Friday, March 05, 2010

The Top 50 Albums of the Last Decade: 2009

Once again, the ground rules: each band can only be on the list once. Each year is allotted five albums, i.e., 5 for 2000, 5 for 2001, and so on. I do not attempt to rank them from 1 to 50, or even 1 to 5 within a year, because they are all excellent. Ranking them would be a pointless endeavor.

Also, instead of filling out all 50 slots, I actually have only picked 3 for each year, because, as I learned with my last top X list, I don't know everything about metal (though I do know a lot more than I did then). I probably am unaware of at least two other great metal albums in each of these years, and I want to encourage you to add the rest by commenting.

Now, the moment you've all been waiting for, the top list for 2009.

Artillery: When Death Comes

Danish thrash metal veterans Artillery showed nothing but pure genius on this, their first new album in ten years. Allmusic's Phil Freeman has this to say:
On this disc, the band's core -- the guitar-playing Stytzer brothers, Michael and Morten -- remain, but longtime vocalist Flemming Rönsdorf has been replaced by Søren Nico Adamsen, a change that had some of the band's longtime fans worried. Fortunately, he's a terrific addition to the group, a mid-range singer (neither a growler nor a Rob Halford-esque shrieker) who may remind some of former Anthrax vocalist Joey Belladonna, especially when the group's thrash riffing becomes particularly '80s-esque. Which it does quite a bit. Artillery is not a band that's changed with the times -- they're still doing exactly what they did at the beginning of their career. . . . One of the best things about When Death Comes, though, is the powerful production and mixing; every instrument is clear and thunderous, especially Peter Thorslund's bass. This is a quality disc recommended to any metalhead, not just thrash diehards.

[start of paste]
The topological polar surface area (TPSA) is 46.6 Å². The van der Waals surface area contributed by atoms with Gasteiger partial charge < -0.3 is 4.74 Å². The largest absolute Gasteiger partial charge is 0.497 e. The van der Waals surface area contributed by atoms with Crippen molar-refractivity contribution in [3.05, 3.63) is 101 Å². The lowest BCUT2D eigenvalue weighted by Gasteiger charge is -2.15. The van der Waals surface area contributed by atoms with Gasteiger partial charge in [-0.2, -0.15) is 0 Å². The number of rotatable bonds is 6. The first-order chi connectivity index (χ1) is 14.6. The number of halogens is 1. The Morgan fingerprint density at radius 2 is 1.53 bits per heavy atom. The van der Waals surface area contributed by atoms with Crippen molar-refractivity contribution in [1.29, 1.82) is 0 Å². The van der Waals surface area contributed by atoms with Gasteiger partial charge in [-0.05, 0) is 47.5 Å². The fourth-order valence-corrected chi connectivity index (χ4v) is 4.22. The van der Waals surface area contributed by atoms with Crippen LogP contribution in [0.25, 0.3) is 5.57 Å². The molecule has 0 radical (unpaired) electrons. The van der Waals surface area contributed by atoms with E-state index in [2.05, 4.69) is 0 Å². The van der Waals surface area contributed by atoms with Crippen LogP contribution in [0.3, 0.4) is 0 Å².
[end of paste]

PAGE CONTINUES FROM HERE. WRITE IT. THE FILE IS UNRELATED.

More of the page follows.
I think he puts it pretty well. Top tracks include the title track, "10,000 Devils," and "The End."

Eryn Non Dae: Hydra Lernaia

These guys are so completely unknown, as I write this, that they don't even have a Wikipedia article, so you may have to check their web site to learn more. The music is difficult to categorize: It's sort of a progressive post-deathcore, evoking comparisons to the likes of Meshuggah, Neurosis, and Eryn Non Dae's countrymen Gojira. It's an extremely bass-heavy, brutal, and experimental album, both original and excellent. Metal Blade found something extremely special with this group. This is what the label's web site has to say about the album:
As per its mythological definition - the mythical nine-headed serpent, slain by Hercules, that grew two heads in place of each one that was cut off, unless the wound was cauterized - Hydra Lernaia explores nine human feelings as many-sided problems that present new difficulties each time one aspect of them seems to be solved or overcome. Each song is a feeling; each feeling is an incurable disease that tortures the heart of man.
My favorite tracks include "Existence Asleep" and "Pure."